OPW

OPW: Charter for Compassion

I’ve recently decided that I’m gonna play it a little looser around here, which means I can bring back an old feature: Other People’s Words.

The document doesn’t list an author, but it’s pretty deeply related to everything I’ve been trying to say when I’ve used the Life category in the last year. Built from Karen Armstrong’s wish at TED in 2008, I just learned about this document a few months ago when someone posted on reddit that you’d never believe what video was at the URL balls.com (that site has changed since then, but I swear this was there).

Anyway, I can’t find a word misplaced in this document (though the formatting is creative), nor one I don’t agree with. The Charter for Compassion states:

The principle of compassion lies at the heart of all religious, ethical and spiritual traditions, calling us always to treat all others as we wish to be treated ourselves. Compassion impels us to work tirelessly to alleviate the suffering of our fellow creatures, to dethrone ourselves from the centre of our world and put another there, and to honour the inviolable sanctity of every single human being, treating everybody, without exception, with absolute justice, equity and respect.

It is also necessary in both public and private life to refrain consistently and empathically from inflicting pain. To act or speak violently out of spite, chauvinism, or self-interest, to impoverish, exploit or deny basic rights to anybody, and to incite hatred by denigrating others—even our enemies—is a denial of our common humanity. We acknowledge that we have failed to live compassionately and that some have even increased the sum of human misery in the name of religion.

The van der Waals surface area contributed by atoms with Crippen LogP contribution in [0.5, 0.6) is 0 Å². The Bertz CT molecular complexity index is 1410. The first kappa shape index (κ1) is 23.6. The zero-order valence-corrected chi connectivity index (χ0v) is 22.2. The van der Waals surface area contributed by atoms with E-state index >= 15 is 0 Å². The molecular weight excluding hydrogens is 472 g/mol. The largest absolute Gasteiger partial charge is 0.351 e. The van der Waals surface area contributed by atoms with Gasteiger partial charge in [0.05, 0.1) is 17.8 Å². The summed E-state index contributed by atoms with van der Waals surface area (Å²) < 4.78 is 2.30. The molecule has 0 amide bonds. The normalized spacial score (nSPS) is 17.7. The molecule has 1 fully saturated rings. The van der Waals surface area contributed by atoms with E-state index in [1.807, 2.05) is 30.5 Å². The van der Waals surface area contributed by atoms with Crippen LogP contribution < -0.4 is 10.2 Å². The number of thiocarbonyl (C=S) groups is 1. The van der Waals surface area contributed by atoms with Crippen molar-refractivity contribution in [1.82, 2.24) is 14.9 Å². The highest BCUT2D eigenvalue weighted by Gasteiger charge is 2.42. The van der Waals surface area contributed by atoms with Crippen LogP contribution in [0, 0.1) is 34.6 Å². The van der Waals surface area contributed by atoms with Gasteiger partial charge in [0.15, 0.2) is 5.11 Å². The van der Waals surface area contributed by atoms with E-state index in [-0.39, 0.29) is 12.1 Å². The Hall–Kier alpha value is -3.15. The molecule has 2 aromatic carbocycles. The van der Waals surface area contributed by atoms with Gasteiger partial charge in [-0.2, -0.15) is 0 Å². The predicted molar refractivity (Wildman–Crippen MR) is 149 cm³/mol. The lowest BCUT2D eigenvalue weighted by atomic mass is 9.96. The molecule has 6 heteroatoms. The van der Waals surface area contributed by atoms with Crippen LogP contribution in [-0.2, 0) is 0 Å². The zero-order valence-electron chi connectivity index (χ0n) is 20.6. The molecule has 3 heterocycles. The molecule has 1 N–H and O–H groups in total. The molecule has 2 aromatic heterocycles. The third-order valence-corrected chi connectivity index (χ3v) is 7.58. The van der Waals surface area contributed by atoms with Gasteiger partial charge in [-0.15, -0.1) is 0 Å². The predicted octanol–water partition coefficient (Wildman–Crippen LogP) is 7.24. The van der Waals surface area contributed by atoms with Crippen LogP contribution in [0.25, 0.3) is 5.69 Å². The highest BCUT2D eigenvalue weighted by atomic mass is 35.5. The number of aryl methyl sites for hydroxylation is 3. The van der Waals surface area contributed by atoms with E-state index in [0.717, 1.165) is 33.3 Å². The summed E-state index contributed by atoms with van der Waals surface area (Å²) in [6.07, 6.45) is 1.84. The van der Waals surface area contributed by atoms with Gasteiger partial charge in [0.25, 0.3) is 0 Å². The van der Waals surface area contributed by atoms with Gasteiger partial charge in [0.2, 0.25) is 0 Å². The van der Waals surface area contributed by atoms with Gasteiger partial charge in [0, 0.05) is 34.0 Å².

We therefore call upon all men and women ~ to restore compassion to the centre of morality and religion ~ to return to the ancient principle that any interpretation of scripture that breeds violence, hatred or disdain is illegitimate ~ to ensure that youth are given accurate and respectful information about other traditions, religions and cultures ~ to encourage a positive appreciation of cultural and religious diversity ~ to cultivate an informed empathy with the suffering of all human beings—even those regarded as enemies.

We urgently need to make compassion a clear, luminous and dynamic force in our polarized world. Rooted in a principled determination to transcend selfishness, compassion can break down political, dogmatic, ideological and religious boundaries. Born of our deep interdependence, compassion is essential to human relationships and to a fulfilled humanity. It is the path to enlightenment, and indispensable to the creation of a just economy and a peaceful global community.

Standard
big ideas, linkpost

Bob Thurman on Compassion

Bob Thurman is an American Buddhist. At TED2006, he gave a great introduction to the ideas of interconnectedness and compassion. It’s a really good summary of the concepts; he has fun with them rather than dwelling on their nature and substance.

I found this though of personal value, who gives a great synopsis thusly:

It struck me because I’ve always considered how heartbreaking it is to be compassionate if it means taking on another person’s pain. He explains this paradox of how embracing someone else’s pain actually makes us see ourselves differently. And most remarkably, the way to help those who suffer is by having a good time. You have to listen to him to really make sense of this, but in part the key to compassion is that it is more fun (and by this I think he means rewarding) than focusing on only yourself.

The video is embedded below (removed, it broke the layout). The page for the talk (which has it downloadable as both audio and video) is here.

Standard